The Oatmeal Builds a Museum: Over $1 Million in Crowdsourced Funds for a Tesla Site
Last week in public history funding news was a study in stark contrasts.
The National Park Service (NPS) is facing yet another round of budget cuts and the predictable result will be layoffs, parks falling into further disrepair, innovation stifled, and historical interpretation receiving even less attention as funds flow to maintaining infrastructure. Jonathan B. Jarvis, director of the NPS, remarked to the Washington Post that the steady erosion of public funding has spurred all sorts of entrepreneurial thinking, but at this point, there just aren’t many avenues that haven’t already been explored. Worse still, there does not appear to be any relief in sight.
In a world entirely detached from the funding traumas of the NPS, it looks like there will soon be a new historic site with a museum dedicated to Nikola Tesla in Shoreham, New York. This will be made possible by an online campaign called “Let’s Build a Goddamn Tesla Museum,” championed by a webcomic artist usually known as The Oatmeal, but who is listed in this particular campaign as the Dark Lord of Oats. The Oatmeal announced his intention to raise $850,000 for the museum on August 15. When writing on this blog post started, the project had raised $970,619. By the time this post was complete, it was up to $978,257. By the time the editors were done with it, it was over $1 million. There’s still about a month left in the campaign.
The National Park Foundation’s summer campaign is hoping to raise $250,000 by Labor Day. The Oatmeal raised four times that in a matter of days, and all he had to do was post the request on his blog.
In its report on the future of museums, the American Association of Museums paid special attention to crowdfunding—raising small amounts of money from a large base—and the increasing need for museums to look into sources of support such as Kickstarter, Indiegogo, and mobile payment systems. (Those unfamiliar with Kickstarter and Indiegogo can read more here and here.) Indeed, there is no shortage of museum and archives projects currently seeking funding through these and similar venues. The Arab American National Museum raised $10,000 for a bust of Helen Thomas. The Rock and Roll Hall of Fame and Museum got $12,000 to buy a sign from the Yasgur Farm Dairy, site of the Woodstock Festival. The Video Game History Museum will launch with help from $50,266 in Kickstarter funds (they’d asked for $30,000). Of course, the Tesla Museum has already dwarfed these by far. We are looking at a whole new level of public history crowdfunding.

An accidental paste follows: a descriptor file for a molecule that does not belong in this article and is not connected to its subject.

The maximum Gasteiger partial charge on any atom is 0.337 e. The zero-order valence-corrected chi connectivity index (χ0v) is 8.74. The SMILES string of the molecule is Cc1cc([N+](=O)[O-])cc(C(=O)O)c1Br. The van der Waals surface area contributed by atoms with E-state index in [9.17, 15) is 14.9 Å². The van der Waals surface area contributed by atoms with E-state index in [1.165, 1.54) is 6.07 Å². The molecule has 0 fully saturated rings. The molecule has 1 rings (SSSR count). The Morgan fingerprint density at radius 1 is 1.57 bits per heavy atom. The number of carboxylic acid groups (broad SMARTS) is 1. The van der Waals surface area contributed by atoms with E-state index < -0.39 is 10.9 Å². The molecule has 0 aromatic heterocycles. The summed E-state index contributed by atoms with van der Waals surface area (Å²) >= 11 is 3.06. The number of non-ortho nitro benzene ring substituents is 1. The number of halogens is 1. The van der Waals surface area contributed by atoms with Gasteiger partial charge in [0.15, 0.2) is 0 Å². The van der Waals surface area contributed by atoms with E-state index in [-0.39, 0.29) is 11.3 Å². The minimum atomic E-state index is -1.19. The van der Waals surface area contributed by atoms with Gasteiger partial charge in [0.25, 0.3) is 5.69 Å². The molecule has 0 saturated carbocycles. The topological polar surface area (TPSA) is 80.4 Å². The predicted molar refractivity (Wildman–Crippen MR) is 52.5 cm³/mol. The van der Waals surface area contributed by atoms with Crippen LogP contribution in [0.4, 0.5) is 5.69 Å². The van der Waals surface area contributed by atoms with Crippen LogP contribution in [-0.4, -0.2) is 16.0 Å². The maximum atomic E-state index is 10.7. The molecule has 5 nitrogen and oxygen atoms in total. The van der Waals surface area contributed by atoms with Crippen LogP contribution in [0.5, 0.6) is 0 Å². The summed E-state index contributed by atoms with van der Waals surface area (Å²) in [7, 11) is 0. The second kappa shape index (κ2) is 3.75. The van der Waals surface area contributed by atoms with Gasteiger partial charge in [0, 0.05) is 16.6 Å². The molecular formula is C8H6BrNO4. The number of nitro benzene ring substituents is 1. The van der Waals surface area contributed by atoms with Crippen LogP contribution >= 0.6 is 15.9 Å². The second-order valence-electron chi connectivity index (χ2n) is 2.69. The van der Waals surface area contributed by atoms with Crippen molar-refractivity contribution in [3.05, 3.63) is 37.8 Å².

There are also a number of projects on Kickstarter that appear just as deserving but are either struggling or have failed to meet their goals. The Thompson-Hickman Library in Madison County, Montana, fell short of the $5,000 it needed to help advance its preservation projects. An effort to create a digital archive on Chicago’s hip-hop scene, including oral histories and documentaries, needed $15,000 and raised just $115. Both projects received nods and links from Kate Theimer at ArchivesNext, who despite being a great blogger and a noted archivist, has apparently not (yet) achieved the same level of influence as The Oatmeal.
In the case of the Tesla Museum, the stars just aligned. The Oatmeal has long been a fan of Tesla, championing him as the “greatest geek that ever lived” and defending his memory against writers who dare to compare him unfavorably to the hated Thomas Edison. The Oatmeal is not the only Tesla fan on the internet; interest has been growing for some time among techies, steampunk fans, and entrepreneurs. A not-for-profit organization got this particular campaign started before The Oatmeal lent his considerable influence to it, and the State of New York will match funds up to $850,000.
It’s worth considering what this new world of crowdfunding requires, especially in the context of the struggles faced by entities like the National Park Service. The “long tail” model of funding, that matches obscure interests to obscure projects, is being proven, right now, as highly effective but also largely driven by online social currents. It’s hard to see exactly how it can help an entity like the National Park Service, which has many more general funding problems of an entirely different order of magnitude. The “Goddamn Tesla Museum,” a.k.a. the Tesla Science Center at Wardenclyffe, will be built, and that’s all to the good. However, we should not have to wait, for example, for John Brown to become an internet meme before we can properly fund Harper’s Ferry.
This post first appeared on AHA Today.
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